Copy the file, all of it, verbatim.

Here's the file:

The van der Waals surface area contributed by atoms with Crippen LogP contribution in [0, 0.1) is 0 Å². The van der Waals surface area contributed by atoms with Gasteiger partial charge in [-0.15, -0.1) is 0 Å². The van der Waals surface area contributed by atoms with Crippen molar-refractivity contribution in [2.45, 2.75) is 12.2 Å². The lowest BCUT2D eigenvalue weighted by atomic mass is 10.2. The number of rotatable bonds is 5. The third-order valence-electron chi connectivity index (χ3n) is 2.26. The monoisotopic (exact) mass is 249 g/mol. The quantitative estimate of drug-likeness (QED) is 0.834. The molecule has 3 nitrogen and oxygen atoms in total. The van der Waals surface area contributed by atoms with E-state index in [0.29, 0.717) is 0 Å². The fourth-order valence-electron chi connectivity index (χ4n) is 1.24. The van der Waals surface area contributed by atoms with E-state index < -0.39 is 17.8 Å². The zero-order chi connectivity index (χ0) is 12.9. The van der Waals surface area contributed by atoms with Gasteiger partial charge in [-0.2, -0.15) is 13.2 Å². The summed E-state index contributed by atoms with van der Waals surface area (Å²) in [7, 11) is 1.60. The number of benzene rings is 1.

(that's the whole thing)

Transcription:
The van der Waals surface area contributed by atoms with Crippen LogP contribution in [0, 0.1) is 0 Å². The van der Waals surface area contributed by atoms with Gasteiger partial charge in [-0.15, -0.1) is 0 Å². The van der Waals surface area contributed by atoms with Crippen molar-refractivity contribution in [2.45, 2.75) is 12.2 Å². The lowest BCUT2D eigenvalue weighted by atomic mass is 10.2. The number of rotatable bonds is 5. The third-order valence-electron chi connectivity index (χ3n) is 2.26. The monoisotopic (exact) mass is 249 g/mol. The quantitative estimate of drug-likeness (QED) is 0.834. The molecule has 3 nitrogen and oxygen atoms in total. The van der Waals surface area contributed by atoms with E-state index in [0.29, 0.717) is 0 Å². The fourth-order valence-electron chi connectivity index (χ4n) is 1.24. The van der Waals surface area contributed by atoms with E-state index < -0.39 is 17.8 Å². The zero-order chi connectivity index (χ0) is 12.9. The van der Waals surface area contributed by atoms with Gasteiger partial charge in [-0.2, -0.15) is 13.2 Å². The summed E-state index contributed by atoms with van der Waals surface area (Å²) in [7, 11) is 1.60. The number of benzene rings is 1.